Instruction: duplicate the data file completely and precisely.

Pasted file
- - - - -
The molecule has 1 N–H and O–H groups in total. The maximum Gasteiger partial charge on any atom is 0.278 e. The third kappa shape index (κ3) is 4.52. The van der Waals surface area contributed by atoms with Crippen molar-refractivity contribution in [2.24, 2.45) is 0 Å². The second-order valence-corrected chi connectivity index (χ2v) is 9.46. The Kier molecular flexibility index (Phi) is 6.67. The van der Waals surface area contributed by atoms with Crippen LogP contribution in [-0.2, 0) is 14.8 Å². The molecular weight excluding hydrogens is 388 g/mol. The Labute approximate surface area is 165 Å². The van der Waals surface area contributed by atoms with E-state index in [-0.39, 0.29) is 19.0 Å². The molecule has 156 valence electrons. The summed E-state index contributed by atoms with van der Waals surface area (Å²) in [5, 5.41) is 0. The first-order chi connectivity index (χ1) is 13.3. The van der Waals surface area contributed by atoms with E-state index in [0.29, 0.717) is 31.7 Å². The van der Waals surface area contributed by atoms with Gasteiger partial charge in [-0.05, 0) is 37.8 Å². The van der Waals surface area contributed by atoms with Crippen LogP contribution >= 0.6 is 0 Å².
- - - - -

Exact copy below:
The molecule has 1 N–H and O–H groups in total. The maximum Gasteiger partial charge on any atom is 0.278 e. The third kappa shape index (κ3) is 4.52. The van der Waals surface area contributed by atoms with Crippen molar-refractivity contribution in [2.24, 2.45) is 0 Å². The second-order valence-corrected chi connectivity index (χ2v) is 9.46. The Kier molecular flexibility index (Phi) is 6.67. The van der Waals surface area contributed by atoms with Crippen LogP contribution in [-0.2, 0) is 14.8 Å². The molecular weight excluding hydrogens is 388 g/mol. The Labute approximate surface area is 165 Å². The van der Waals surface area contributed by atoms with E-state index in [-0.39, 0.29) is 19.0 Å². The molecule has 156 valence electrons. The summed E-state index contributed by atoms with van der Waals surface area (Å²) in [5, 5.41) is 0. The first-order chi connectivity index (χ1) is 13.3. The van der Waals surface area contributed by atoms with E-state index in [0.29, 0.717) is 31.7 Å². The van der Waals surface area contributed by atoms with Gasteiger partial charge in [-0.05, 0) is 37.8 Å². The van der Waals surface area contributed by atoms with Crippen LogP contribution >= 0.6 is 0 Å².